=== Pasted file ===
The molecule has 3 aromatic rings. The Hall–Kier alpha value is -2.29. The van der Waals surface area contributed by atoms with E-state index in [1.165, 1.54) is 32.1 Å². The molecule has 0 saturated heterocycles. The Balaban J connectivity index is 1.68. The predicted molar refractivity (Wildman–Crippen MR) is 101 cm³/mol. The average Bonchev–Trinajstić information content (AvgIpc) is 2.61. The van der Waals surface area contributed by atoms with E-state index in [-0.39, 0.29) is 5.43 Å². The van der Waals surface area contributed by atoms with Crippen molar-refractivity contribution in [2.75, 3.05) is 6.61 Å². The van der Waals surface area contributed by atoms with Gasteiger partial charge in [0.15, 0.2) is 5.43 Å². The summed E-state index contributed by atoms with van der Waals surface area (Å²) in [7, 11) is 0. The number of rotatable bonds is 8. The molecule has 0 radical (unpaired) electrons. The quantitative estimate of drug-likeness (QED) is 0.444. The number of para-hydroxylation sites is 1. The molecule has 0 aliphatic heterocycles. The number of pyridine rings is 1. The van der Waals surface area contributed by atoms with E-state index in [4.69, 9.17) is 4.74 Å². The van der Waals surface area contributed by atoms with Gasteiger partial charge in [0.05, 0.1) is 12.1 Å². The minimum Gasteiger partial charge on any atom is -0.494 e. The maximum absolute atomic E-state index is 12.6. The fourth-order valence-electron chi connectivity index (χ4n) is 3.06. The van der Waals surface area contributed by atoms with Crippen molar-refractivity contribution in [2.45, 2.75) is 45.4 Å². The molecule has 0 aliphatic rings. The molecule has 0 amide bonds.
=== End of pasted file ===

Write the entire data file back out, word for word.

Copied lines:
The molecule has 3 aromatic rings. The Hall–Kier alpha value is -2.29. The van der Waals surface area contributed by atoms with E-state index in [1.165, 1.54) is 32.1 Å². The molecule has 0 saturated heterocycles. The Balaban J connectivity index is 1.68. The predicted molar refractivity (Wildman–Crippen MR) is 101 cm³/mol. The average Bonchev–Trinajstić information content (AvgIpc) is 2.61. The van der Waals surface area contributed by atoms with E-state index in [-0.39, 0.29) is 5.43 Å². The van der Waals surface area contributed by atoms with Crippen molar-refractivity contribution in [2.75, 3.05) is 6.61 Å². The van der Waals surface area contributed by atoms with Gasteiger partial charge in [0.15, 0.2) is 5.43 Å². The summed E-state index contributed by atoms with van der Waals surface area (Å²) in [7, 11) is 0. The number of rotatable bonds is 8. The molecule has 0 radical (unpaired) electrons. The quantitative estimate of drug-likeness (QED) is 0.444. The number of para-hydroxylation sites is 1. The molecule has 0 aliphatic heterocycles. The number of pyridine rings is 1. The van der Waals surface area contributed by atoms with E-state index in [4.69, 9.17) is 4.74 Å². The van der Waals surface area contributed by atoms with Gasteiger partial charge in [0.05, 0.1) is 12.1 Å². The minimum Gasteiger partial charge on any atom is -0.494 e. The maximum absolute atomic E-state index is 12.6. The fourth-order valence-electron chi connectivity index (χ4n) is 3.06. The van der Waals surface area contributed by atoms with Crippen molar-refractivity contribution in [2.45, 2.75) is 45.4 Å². The molecule has 0 aliphatic rings. The molecule has 0 amide bonds.